Basically, there’s one thing that really annoys me…the fact that everyone knows about LGBT discrimination in the religious community but no one really seems to acknowledge religious discrimination in the LGBT community. When I came out during Orthogeddon 2012, I got two reactions. My straight friends thought I should still stay connected to the Jewish community. I mean heck, I even had a couple of Orthodox friends who didn’t want me to give up. But the reaction was pretty unanimous among my gay* friends: “I’m so glad you’re over that stupid phase! Never go back!” They often then continue with a whole rant about how Judaism has “so many stupid rules” etc.
That’s cool. I know that these people have totally been bullied by religion, especially if they’ve grown up in religious families. But it still frustrates me how hard it is to explain to people that you can’t just throw things away like that. And it’s kind of disappointing to hear that my friends are practically embarrassed for me by my “stupid phase.” Explaining to people that 1.) Although I can’t be Orthodox anymore, 2.) Judaism is still a part of my life, 3.) Which I don’t really feel comfortable with, since its entire structure is based on married, straight life.** Add all that to having to be the spokesperson for Judaism to friends who say things like “And you can’t even use the lights on your Sabbath? I mean, come on! So you’re definitely over that, right?” and it become a pretty…complex experience. What do I say to that? “Oh yeah, it’s totally stupid”?
I am still a Jewish Studies major. I still hang out with my rabbi. I still have a gemara checked out from the school library. How do I explain this to the non-Jewish girl I am talking to without sounding like a fundamentalist? How long do I spend telling her the obligatory “I don’t really care that much about my Jewish Studies major, don’t worry”?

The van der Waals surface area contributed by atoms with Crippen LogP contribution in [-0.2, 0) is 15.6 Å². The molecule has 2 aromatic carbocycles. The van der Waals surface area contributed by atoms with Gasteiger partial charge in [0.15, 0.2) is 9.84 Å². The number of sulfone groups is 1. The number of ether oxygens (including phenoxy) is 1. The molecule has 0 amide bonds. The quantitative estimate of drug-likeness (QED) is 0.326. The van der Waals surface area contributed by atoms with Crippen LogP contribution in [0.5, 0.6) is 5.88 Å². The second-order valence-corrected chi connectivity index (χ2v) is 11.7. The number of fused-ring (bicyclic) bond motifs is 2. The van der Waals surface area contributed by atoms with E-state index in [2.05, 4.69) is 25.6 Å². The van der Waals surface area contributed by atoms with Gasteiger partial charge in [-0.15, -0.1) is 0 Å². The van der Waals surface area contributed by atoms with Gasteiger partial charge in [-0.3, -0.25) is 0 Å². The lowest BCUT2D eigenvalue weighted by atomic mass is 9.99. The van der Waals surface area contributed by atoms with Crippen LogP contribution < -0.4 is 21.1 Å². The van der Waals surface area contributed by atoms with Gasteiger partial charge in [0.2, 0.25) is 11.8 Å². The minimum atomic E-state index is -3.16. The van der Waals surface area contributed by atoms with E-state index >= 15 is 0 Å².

There seems to be a threshold of how “Jewey” a prospective companion can be. In fact, asking, “What do you do?” is almost always a problematic question, because the revelation that one is a Jewish professional conjures up a set of assumptions that are rarely complimentary: He must be some sort of religious fundamentalist; no one would “willingly” work in that field. These perceptions present an even more difficult challenge when it comes to observant LGBTQ Jews who feel rejected by their communities and Judaism. Finding little room for reconciliation between the Judaism they identify with and their sexual identity, many choose a more accepting secular lifestyle that is, at most, only culturally Jewish. It can be difficult to understand why someone who is LGBTQ would choose to be so deeply involved in Jewish life, both professionally and personally. It appears counterintuitive and could be mistaken for self-loathing. And it is most definitely not sexy.
*I secretly dislike the term LGBT, because although “gay” or “queer” might exclude people too, everyone knows that LGBT usually means “gay men,” and unlike the other terms it’s just rubbing salt in everyone’s wounds with the so-called inclusion of LBT. I don’t use “queer” very often myself, just for the aesthetic reason that it seems to have weird political/radical connotations which I don’t necessarily always want to be there, you know?
**You know it’s true. Everything from niddah to yichus to tznius to shomer negiah to mechitza and the importance of marriage and family is based on the structure of straight married people. Sure, you can fit yourself in there as a gay person, but you try listening to “we have sinned, we have sinned” on Yom Kippur and not feeling totally fringe.